Finding out your dishwasher is broken isn’t a great way to start your day, particularly if you have to deal with the expense of calling out a repair person as well as taking time off work to meet them just to diagnose the issue.
Fortunately it’s often easy to determine and often sort out a number of machine faults alone without having to call for dishwasher repair, especially if you are able to find a multimeter.
You may discover you are able to sort out the fault quite easily by yourself, particularly if you are mechanically minded, and if you can’t at least you will have a better idea of the problem when you do call a repair man.
Before you begin considering a replacement dishwasher there are a few possible problems you should be able to troubleshoot fairly easily.
Safety Warning: Never attempt repairs while your machine is plugged in.
In advance of checking your dishwasher for issues ensure that your machine hasn’t been unplugged, plus that none of the switches on the circuit breaker have tripped.
This is also an opportune moment to see if the child lock hasn’t been activated and try resetting your dishwasher.
You will often need the user manual to do this due to the fact that models vary but the child lock is often fairly simple to activate inadvertently. Likewise, the machine could have lights but will not run, in this case the answer may be as easy as resetting the program.
When you have eliminated these problems it’s time for the real detective work to start.
To examine these components you will need a multimeter, or VOM (volt-ohm-milliammeter) to measure the resistance plus test the components are working as they should.
The first place to start is the door latches plus door latch switches. Your dishwasher is not designed to operate if these are broken for obvious reasons. There’s no way you would want start the dishwasher without meaning to with the door not closed.
A faulty switch will prevent your machine from turning on and operating. You can check the switch using a multimeter. The switch is generally found behind the front door panel or control panel.
Make sure the machine is unplugged before removing the door panel plus checking for continuity to prevent yourself from getting an electric shock.
If the latches or switches are broken you will need to replace them.
If the latch mechanism is working as it should the next component to check is the timer or electronic control.
This is the part of the machine that distributes electricity to all the other parts the machine needs to operate including the pumps, plus the water inlet valve.
If your dishwasher is controlled electronically rather than mechanically then it might have to be checked while live, in which case you will need to call a repair person.
The selector switch is the component that chooses the program , it’s style and location will vary depending on the make as well as the model of your dishwasher. A not working selector switch or one that has got stuck could result in the machine not to start.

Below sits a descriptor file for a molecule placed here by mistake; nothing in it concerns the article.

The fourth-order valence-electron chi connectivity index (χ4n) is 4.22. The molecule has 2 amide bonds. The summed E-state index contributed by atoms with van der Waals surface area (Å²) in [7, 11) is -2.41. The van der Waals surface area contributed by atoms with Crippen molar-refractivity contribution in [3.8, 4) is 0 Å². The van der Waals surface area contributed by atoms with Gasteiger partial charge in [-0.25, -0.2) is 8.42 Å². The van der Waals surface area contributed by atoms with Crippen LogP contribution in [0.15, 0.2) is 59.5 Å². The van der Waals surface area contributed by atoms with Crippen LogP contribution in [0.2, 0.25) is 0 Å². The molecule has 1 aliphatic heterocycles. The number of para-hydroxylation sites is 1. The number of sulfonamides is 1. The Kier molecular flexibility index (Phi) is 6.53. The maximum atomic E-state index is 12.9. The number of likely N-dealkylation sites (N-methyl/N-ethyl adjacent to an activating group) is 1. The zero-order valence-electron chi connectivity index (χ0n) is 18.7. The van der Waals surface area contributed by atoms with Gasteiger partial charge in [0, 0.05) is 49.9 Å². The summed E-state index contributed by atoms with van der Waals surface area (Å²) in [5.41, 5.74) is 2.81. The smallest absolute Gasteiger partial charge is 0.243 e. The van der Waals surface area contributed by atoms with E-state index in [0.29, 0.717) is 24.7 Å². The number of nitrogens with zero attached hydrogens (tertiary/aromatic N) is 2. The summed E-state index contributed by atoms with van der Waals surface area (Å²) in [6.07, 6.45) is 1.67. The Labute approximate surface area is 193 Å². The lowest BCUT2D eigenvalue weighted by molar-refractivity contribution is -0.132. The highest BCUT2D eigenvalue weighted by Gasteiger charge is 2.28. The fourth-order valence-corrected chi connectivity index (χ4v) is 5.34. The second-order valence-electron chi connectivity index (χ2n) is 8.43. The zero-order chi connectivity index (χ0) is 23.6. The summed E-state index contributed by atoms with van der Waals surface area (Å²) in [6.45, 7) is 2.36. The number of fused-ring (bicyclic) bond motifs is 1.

You should be able to visually investigate to see if the buttons are depressing fully, or you might need to unplug the machine and have a look at the control panel to check the contact points for continuity with the help of a multimeter.
The motor relay is an alternative component that may result in your machine not starting, thus this could be the problem if you have checked the control panel and thus have ascertained that there is power running to the motor.
To investigate if this is the case you need to locate the motor and find the relay that should be mounted next to it. This may then be removed as well as checked with the help of a multimeter, if broken it might need to be replaced.
Once you have checked all the above yet still haven’t found the problem the next component to check would be the thermal fuse. Note: Not all dishwashers have a thermal fuse.
If you will need to replace it in order for the control board to get power.
The final component you can investigate that could stop your dishwasher from running is the drive motor. This is the component that moves the water around to wash your dishes.
Once you have tested the other parts yet still aren’t getting anywhere this could be the culprit especially if your machine has previously been making a loud humming noise.
You can usually gain access to the motor by removing the lower access panel. Check it by using a multimeter then replace if faulty.
Not everyone has a multimeter, or would know how to use one even if they do, in which case you will be better off calling an engineer sooner rather than later.
If you are happy to perform the above troubleshooting then you might well be able to fix the issue without needing a professional. However if you are unsure it might be easier to contact an engineer.
Don’t forget to have a look at your insurance as well as your home cover as dishwasher repairs could be covered meaning the costs might not be as high as you think.
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